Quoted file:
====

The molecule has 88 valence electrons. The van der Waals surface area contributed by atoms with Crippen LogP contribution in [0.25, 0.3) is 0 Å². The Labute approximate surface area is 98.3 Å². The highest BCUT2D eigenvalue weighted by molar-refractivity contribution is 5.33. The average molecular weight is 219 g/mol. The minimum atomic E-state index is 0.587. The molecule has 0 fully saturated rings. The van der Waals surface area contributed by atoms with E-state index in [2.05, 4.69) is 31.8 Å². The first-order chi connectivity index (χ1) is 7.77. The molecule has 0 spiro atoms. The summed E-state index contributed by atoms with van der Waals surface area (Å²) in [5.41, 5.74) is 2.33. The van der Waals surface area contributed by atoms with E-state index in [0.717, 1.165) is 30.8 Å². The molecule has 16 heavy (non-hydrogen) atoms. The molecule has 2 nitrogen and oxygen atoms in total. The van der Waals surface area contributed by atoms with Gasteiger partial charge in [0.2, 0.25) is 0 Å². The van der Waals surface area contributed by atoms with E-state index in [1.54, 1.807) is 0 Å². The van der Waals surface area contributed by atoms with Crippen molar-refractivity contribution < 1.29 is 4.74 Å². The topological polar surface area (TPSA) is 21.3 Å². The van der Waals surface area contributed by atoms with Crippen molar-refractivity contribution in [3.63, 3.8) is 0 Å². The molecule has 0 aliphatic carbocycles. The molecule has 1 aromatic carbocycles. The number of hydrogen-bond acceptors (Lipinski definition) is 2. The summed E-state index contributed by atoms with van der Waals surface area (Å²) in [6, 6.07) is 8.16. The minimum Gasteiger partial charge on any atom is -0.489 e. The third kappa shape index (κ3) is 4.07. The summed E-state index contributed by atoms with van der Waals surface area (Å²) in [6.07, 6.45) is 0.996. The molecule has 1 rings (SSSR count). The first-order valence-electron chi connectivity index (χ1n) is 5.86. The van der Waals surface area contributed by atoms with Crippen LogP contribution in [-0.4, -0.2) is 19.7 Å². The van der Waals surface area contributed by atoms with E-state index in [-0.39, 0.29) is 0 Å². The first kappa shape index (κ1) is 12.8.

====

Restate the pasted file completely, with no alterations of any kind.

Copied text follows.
The molecule has 88 valence electrons. The van der Waals surface area contributed by atoms with Crippen LogP contribution in [0.25, 0.3) is 0 Å². The Labute approximate surface area is 98.3 Å². The highest BCUT2D eigenvalue weighted by molar-refractivity contribution is 5.33. The average molecular weight is 219 g/mol. The minimum atomic E-state index is 0.587. The molecule has 0 fully saturated rings. The van der Waals surface area contributed by atoms with E-state index in [2.05, 4.69) is 31.8 Å². The first-order chi connectivity index (χ1) is 7.77. The molecule has 0 spiro atoms. The summed E-state index contributed by atoms with van der Waals surface area (Å²) in [5.41, 5.74) is 2.33. The van der Waals surface area contributed by atoms with E-state index in [0.717, 1.165) is 30.8 Å². The molecule has 16 heavy (non-hydrogen) atoms. The molecule has 2 nitrogen and oxygen atoms in total. The van der Waals surface area contributed by atoms with Gasteiger partial charge in [0.2, 0.25) is 0 Å². The van der Waals surface area contributed by atoms with E-state index in [1.54, 1.807) is 0 Å². The van der Waals surface area contributed by atoms with Crippen molar-refractivity contribution < 1.29 is 4.74 Å². The topological polar surface area (TPSA) is 21.3 Å². The van der Waals surface area contributed by atoms with Crippen molar-refractivity contribution in [3.63, 3.8) is 0 Å². The molecule has 0 aliphatic carbocycles. The molecule has 1 aromatic carbocycles. The number of hydrogen-bond acceptors (Lipinski definition) is 2. The summed E-state index contributed by atoms with van der Waals surface area (Å²) in [6, 6.07) is 8.16. The minimum Gasteiger partial charge on any atom is -0.489 e. The third kappa shape index (κ3) is 4.07. The summed E-state index contributed by atoms with van der Waals surface area (Å²) in [6.07, 6.45) is 0.996. The molecule has 1 rings (SSSR count). The first-order valence-electron chi connectivity index (χ1n) is 5.86. The van der Waals surface area contributed by atoms with Crippen LogP contribution in [-0.4, -0.2) is 19.7 Å². The van der Waals surface area contributed by atoms with E-state index in [-0.39, 0.29) is 0 Å². The first kappa shape index (κ1) is 12.8.